However, Senator John Le Fondré refused to give States Members his opinion on the project, as he was ‘minded of the response’ one of his predecessors faced after an ‘off-the-cuff’ comment he made about the proposal was reported in the media.
Deputy Graham Truscott yesterday asked the Chief Minister during States questions his views on the idea, which was recently reignited by former government adviser Kevin Keen.
The notion of a bridge to France was first mooted more than a decade ago and earlier this month Mr Keen, who has developed a reputation for turning around struggling businesses, said the debate needed to be reopened and feasibility studies carried out, as he believed it could ease the Island’s growing housing crisis.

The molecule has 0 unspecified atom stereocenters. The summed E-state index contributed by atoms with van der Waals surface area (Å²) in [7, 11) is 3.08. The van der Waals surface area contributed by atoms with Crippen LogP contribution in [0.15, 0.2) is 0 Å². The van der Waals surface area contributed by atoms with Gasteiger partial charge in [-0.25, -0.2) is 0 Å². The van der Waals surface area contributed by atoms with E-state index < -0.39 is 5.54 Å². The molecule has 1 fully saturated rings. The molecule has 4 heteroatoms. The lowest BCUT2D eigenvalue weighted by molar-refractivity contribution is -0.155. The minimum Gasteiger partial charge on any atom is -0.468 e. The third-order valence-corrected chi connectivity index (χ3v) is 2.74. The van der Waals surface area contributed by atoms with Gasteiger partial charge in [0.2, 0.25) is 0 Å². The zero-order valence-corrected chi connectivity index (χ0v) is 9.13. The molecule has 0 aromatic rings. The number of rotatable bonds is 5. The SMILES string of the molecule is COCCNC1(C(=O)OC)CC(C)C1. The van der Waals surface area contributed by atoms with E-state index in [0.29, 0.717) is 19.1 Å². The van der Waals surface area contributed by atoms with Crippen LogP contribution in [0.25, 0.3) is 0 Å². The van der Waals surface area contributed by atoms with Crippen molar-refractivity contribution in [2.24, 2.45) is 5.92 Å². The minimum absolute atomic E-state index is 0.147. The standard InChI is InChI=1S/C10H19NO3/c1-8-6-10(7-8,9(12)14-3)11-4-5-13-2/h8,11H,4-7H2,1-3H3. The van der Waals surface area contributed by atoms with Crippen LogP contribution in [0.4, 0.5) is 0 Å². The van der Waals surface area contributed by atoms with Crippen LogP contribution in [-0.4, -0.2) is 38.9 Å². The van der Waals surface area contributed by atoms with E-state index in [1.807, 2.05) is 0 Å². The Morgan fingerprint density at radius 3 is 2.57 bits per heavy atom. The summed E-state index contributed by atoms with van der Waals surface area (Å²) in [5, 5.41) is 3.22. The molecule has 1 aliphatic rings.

‘I’m going to be very careful,’ the Chief Minister said in response to the Deputy’s question. ‘What I will say is the main protagonist is generally regarded as a sensible individual and I would be willing to have a discussion.’
Senator Le Fondré added that he was particularly keen to discuss with Mr Keen, who is an accountant, what impact the bridge could have on the economy.
In 2008, then-Environment Minister Freddie Cohen began investigating a road link between the Island and France, and estimates suggested that it could cost 1.5 billion euros.
Although Mr Keen said he had no idea how much building a bridge would cost, he says that the project could alleviate the housing crisis by allowing Islanders unable to afford a house in Jersey to commute from northern France, and also substantially reduce freight costs – lowering the cost of living for Islanders as well.